Grant-Lee Phillips’ latest offering is a warm, driving slice of Americana. Like most of his contemporaries in the country-rock milieu (those that aren’t singing about whiskey and babes, that is), Phillips has a conscience, and it’s written through the songs on this tonally varied LP. It’s an uplifting experience, a knowing and slightly weary work but one shot through with naturally sunny major scales. The guitar work is sweet and compelling, and Phillips’ voice, while lacking in bark, has plenty of feeling in it.
There’s a brace of tunes in the middle of the album, ‘Scared Stiff’ and ‘Miss Betsy’, which encapsulate the spread of styles Phillips manages to cover on the album. ‘Scared Stiff’ is a rattling indie jump, skipping along on a very Franz Ferdinand-esque snare beat, punctuated with squalling guitars and staccato chords. It sounds like what would happen if Lynyrd Skynyrd had come out of Manchester in 2003.
‘Miss Betsy’, on the other hand, is a gentle acoustic swing borne up on harmonica and mandolin and hummed harmonies that sounds like an afternoon at the lake in a warm springtime breeze. With variation like that, Phillips manages to sidestep Americana’s great heffalump trap – the ol’ strum ‘n’ mumble. Authenticity is a side product of good music, and this is definitely that – not a dead dog or broken-down truck in sight.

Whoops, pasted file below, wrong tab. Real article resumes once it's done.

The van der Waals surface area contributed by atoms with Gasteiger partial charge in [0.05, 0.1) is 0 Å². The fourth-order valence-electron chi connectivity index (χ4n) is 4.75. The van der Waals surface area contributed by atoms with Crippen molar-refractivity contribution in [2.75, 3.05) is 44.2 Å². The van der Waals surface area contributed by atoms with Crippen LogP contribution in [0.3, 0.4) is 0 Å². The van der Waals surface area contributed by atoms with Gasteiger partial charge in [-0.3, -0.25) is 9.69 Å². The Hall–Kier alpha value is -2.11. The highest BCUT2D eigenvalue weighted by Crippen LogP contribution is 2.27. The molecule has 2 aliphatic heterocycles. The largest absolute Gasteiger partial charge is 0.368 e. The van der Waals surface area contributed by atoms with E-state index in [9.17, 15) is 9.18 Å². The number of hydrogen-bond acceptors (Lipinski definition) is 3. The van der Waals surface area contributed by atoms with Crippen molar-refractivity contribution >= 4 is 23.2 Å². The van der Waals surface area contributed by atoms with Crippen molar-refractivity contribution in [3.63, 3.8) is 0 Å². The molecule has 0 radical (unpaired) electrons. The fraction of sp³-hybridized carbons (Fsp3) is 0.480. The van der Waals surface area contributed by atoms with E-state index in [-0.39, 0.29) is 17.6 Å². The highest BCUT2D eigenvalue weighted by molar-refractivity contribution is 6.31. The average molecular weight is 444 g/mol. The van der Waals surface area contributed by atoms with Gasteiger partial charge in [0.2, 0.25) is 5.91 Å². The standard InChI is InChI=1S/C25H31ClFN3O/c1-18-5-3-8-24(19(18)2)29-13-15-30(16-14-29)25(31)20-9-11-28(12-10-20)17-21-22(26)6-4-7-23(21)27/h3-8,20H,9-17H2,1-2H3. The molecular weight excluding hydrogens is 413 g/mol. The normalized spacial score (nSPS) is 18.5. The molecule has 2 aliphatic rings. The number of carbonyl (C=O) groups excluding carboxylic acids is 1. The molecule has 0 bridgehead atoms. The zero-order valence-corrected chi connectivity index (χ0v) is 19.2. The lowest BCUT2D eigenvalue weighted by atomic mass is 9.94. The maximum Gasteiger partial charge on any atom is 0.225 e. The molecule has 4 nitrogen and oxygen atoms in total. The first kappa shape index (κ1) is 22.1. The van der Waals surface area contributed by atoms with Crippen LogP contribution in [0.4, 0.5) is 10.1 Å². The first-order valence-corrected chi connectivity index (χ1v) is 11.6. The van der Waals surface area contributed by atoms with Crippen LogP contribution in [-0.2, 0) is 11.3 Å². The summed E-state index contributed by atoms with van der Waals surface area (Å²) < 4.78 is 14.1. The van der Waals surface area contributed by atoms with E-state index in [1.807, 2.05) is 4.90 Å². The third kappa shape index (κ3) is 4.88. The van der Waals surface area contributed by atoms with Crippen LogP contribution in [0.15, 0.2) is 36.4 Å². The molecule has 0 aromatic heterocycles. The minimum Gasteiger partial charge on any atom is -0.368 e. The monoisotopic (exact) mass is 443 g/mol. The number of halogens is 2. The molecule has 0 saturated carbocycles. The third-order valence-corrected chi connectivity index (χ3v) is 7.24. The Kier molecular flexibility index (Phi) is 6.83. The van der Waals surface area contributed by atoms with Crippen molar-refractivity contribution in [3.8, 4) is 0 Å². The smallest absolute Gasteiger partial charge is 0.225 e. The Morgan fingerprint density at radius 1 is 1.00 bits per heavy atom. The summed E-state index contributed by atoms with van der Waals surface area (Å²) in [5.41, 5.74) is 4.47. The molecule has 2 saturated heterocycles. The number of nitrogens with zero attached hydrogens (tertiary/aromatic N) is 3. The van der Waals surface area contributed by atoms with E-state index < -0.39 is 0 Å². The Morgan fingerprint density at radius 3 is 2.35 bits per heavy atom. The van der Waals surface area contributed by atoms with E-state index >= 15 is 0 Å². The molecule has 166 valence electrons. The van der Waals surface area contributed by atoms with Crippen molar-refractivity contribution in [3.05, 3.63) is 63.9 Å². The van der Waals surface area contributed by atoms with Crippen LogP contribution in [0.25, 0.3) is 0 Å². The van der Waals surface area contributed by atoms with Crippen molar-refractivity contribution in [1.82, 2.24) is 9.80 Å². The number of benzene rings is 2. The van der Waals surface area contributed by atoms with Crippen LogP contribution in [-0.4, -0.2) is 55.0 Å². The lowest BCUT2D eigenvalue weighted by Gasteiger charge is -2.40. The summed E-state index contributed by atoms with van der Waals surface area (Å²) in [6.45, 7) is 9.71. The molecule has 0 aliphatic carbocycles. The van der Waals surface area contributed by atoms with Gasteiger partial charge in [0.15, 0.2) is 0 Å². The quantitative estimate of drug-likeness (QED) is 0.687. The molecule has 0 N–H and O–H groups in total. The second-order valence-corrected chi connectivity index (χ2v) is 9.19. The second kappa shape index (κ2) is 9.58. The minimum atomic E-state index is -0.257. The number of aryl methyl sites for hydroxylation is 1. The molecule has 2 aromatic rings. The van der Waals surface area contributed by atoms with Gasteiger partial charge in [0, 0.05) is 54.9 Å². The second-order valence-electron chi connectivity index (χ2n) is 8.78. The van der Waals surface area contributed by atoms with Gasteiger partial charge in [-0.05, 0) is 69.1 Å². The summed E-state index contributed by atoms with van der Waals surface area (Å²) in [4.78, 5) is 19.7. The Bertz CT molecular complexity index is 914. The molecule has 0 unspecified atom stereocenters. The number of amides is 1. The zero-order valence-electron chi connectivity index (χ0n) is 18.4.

Lyrically, it could almost be called city country (to coin a contradiction) – it deals with the angst of the modern cosmopole far more than the concerns of the whippoorwill-chasing country boy. Phillips’ eye is turned to the globe, launched but not fenced in by provincial culture. You won’t find much of ‘all I need’s my gun, my beer and my dog’ here – he takes the tone and tropes that country has made so familiar and uses them for more coastal forms of social comment and introspection.
Lastly, where would popular music be in 2018 if it wasn’t for Donald Trump? In jaunty fashion, ‘Another, Another, Then Boom’ talks about the now-common experience of turning on the news and being informed that yet another diplomatic norm has been fed into the orange shredder. If it wasn’t so painfully true, you’d almost feel like Trump was a straw man – it’s just too easy a narrative, too cartoonish a catastrophe. Phillips keeps it wry, though, and there’s a tip of the hat in the tone and lyrics to the awareness we share that it is just that – ridiculous.
Widdershins is a strong set of songs from a veteran performer. A good companion to a long drive or an evening of whiskey and deep thought. Highly accomplished Americana.